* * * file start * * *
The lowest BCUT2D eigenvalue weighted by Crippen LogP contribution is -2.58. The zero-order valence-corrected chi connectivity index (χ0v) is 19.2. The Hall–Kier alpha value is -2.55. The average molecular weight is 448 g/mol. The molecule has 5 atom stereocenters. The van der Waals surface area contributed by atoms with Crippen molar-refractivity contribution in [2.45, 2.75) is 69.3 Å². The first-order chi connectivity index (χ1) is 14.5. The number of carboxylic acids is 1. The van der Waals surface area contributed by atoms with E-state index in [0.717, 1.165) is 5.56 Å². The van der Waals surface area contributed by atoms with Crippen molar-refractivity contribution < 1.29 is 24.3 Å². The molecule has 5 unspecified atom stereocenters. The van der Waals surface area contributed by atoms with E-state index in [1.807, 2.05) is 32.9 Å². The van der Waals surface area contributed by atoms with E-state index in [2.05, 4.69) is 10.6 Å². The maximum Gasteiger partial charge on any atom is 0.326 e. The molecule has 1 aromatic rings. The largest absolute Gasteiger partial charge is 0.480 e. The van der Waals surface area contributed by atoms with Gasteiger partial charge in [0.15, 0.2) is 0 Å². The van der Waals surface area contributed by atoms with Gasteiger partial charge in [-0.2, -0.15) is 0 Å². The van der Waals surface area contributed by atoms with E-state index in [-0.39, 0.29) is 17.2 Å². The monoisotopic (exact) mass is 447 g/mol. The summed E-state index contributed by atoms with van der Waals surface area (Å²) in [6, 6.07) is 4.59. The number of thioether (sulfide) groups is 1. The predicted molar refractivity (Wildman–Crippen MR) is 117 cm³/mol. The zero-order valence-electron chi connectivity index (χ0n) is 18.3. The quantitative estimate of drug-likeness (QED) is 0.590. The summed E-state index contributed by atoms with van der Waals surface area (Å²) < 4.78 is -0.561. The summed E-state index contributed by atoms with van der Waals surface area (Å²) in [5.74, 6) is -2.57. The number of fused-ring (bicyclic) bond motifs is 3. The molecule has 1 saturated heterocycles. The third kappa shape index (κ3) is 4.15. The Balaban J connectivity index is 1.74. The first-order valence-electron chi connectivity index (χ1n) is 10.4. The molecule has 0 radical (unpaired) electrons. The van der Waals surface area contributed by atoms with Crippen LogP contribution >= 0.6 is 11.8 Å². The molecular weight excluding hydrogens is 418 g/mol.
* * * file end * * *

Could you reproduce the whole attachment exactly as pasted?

The lowest BCUT2D eigenvalue weighted by Crippen LogP contribution is -2.58. The zero-order valence-corrected chi connectivity index (χ0v) is 19.2. The Hall–Kier alpha value is -2.55. The average molecular weight is 448 g/mol. The molecule has 5 atom stereocenters. The van der Waals surface area contributed by atoms with Crippen molar-refractivity contribution in [2.45, 2.75) is 69.3 Å². The first-order chi connectivity index (χ1) is 14.5. The number of carboxylic acids is 1. The van der Waals surface area contributed by atoms with E-state index in [0.717, 1.165) is 5.56 Å². The van der Waals surface area contributed by atoms with Crippen molar-refractivity contribution < 1.29 is 24.3 Å². The molecule has 5 unspecified atom stereocenters. The van der Waals surface area contributed by atoms with E-state index in [1.807, 2.05) is 32.9 Å². The van der Waals surface area contributed by atoms with E-state index in [2.05, 4.69) is 10.6 Å². The maximum Gasteiger partial charge on any atom is 0.326 e. The molecule has 1 aromatic rings. The largest absolute Gasteiger partial charge is 0.480 e. The van der Waals surface area contributed by atoms with Gasteiger partial charge in [0.15, 0.2) is 0 Å². The van der Waals surface area contributed by atoms with Gasteiger partial charge in [-0.2, -0.15) is 0 Å². The van der Waals surface area contributed by atoms with E-state index in [-0.39, 0.29) is 17.2 Å². The monoisotopic (exact) mass is 447 g/mol. The summed E-state index contributed by atoms with van der Waals surface area (Å²) in [6, 6.07) is 4.59. The number of thioether (sulfide) groups is 1. The predicted molar refractivity (Wildman–Crippen MR) is 117 cm³/mol. The zero-order valence-electron chi connectivity index (χ0n) is 18.3. The quantitative estimate of drug-likeness (QED) is 0.590. The summed E-state index contributed by atoms with van der Waals surface area (Å²) < 4.78 is -0.561. The summed E-state index contributed by atoms with van der Waals surface area (Å²) in [5.74, 6) is -2.57. The number of fused-ring (bicyclic) bond motifs is 3. The molecule has 1 saturated heterocycles. The third kappa shape index (κ3) is 4.15. The Balaban J connectivity index is 1.74. The first-order valence-electron chi connectivity index (χ1n) is 10.4. The molecule has 0 radical (unpaired) electrons. The van der Waals surface area contributed by atoms with Crippen LogP contribution >= 0.6 is 11.8 Å². The molecular weight excluding hydrogens is 418 g/mol.